Just as oils and coolants work together to keep fleets running smoothly, oil and coolant analysis work together to prevent premature wear and engine failure. If these fluids aren’t doing their jobs, fleets can’t do their jobs either.
Today’s heavy-duty diesel engines place much higher demands on the cooling system, which needs to absorb heat transferred from the engine, transmission, and hydraulic fluids. This has dramatically changed cooling systems and made monitoring them increasingly more important
In fact, it is estimated that half of premature engine failures are associated with problems in the cooling system. Yet the cooling system is not well understood and is often neglected.
While oil analysis is an invaluable condition monitoring tool, it does little to pinpoint issues in the cooling system. For that reason, it is important to conduct oil analysis and coolant analysis together. This will keep all systems – the engine, transmission, and hydraulics – running smoothly. Here’s how:
Oil and coolant analysis help identify many potential engine issues. High coolant temperatures can cause high oil temperatures, reducing the oil’s viscosity and lubricity. This leads to oil degradation, oxidation and eventual engine wear that can result in sticking rings and piston varnish.
Oil analysis can identify contamination caused by leaky head gaskets and air intake issues that can lead to unnecessary engine wear while coolant analysis can reveal chemical reactions occurring in the cooling system that warrant close attention. A significant drop in pH drops can indicate an air leak from a defective pressure cap or show that corrosion and dirt are plugging cooling system passages.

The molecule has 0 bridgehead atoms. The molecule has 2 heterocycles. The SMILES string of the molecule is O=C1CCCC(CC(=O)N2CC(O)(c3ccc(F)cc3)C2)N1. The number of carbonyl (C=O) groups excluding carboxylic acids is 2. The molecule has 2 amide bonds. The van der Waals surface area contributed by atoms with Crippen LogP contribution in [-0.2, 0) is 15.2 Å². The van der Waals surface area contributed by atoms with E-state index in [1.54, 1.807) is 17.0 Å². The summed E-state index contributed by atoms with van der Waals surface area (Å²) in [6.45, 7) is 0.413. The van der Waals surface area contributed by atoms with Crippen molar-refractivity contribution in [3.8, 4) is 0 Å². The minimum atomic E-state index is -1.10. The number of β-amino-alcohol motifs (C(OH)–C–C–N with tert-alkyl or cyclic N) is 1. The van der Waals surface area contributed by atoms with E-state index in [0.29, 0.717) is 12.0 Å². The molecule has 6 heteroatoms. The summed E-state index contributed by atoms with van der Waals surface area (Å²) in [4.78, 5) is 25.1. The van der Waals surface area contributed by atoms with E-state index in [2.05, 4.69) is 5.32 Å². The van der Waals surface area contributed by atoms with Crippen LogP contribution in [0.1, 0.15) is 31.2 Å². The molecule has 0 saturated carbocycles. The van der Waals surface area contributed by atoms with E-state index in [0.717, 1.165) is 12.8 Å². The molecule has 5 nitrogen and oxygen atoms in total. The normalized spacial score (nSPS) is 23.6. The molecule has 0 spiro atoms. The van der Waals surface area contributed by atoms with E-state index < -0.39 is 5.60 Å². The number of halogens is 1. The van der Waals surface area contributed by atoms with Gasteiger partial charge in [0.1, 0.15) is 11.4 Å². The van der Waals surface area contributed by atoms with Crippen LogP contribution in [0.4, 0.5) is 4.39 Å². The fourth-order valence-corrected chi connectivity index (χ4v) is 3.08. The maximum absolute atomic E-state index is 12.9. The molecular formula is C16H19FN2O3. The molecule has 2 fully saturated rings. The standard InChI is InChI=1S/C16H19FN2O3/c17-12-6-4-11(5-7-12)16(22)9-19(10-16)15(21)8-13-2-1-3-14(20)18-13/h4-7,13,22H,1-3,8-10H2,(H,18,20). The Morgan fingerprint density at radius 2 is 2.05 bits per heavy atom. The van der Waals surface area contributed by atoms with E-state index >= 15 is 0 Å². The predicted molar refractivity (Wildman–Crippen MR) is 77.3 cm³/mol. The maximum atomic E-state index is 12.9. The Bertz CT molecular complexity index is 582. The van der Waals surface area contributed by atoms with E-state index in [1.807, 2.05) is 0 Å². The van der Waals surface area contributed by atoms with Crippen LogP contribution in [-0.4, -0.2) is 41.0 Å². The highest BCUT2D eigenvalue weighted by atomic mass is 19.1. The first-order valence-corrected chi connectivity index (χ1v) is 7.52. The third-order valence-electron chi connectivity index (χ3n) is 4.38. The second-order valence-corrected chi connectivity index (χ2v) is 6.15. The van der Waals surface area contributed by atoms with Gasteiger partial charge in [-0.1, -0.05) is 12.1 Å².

Monitoring coolants is also important to transmission life. High coolant temperatures allow other fluids to degrade which leads to reduced oil viscosity, and ultimately, transmission disc slippage. The slippage then generates heat and leads to oil oxidation – and the cycle continues. For the health of your transmission, it is important to analyze your coolant.
Hydraulic pumps and motors are less efficient when forced to operate at higher temperatures, due to lower viscosity and oxidation which may reduce the life of valves, pump slippers, barrels and plungers, and seals.
It’s important to test both conventional and extended life coolants because formulation alone cannot prevent or correct the mechanical issues or chemical reactions that reduce cooling system performance.
Air and combustion gas leaks, localized overheating and electrolysis are just a few of the issues that can affect or destroy the coolant and its inhibitors. Only regular coolant testing and analysis can identify them and the extent of any damage to the system.
Engines, transmissions, and hydraulics are often maintained and repaired without consideration as to how they are affected by the cooling system, which allows the same failures to happen again and again, either to the same piece of equipment or across an entire fleet.
Conducting regularly scheduled oil and coolant analysis together will dramatically improve machine performance, reduce repair and replacement costs, and extend equipment life and reliability.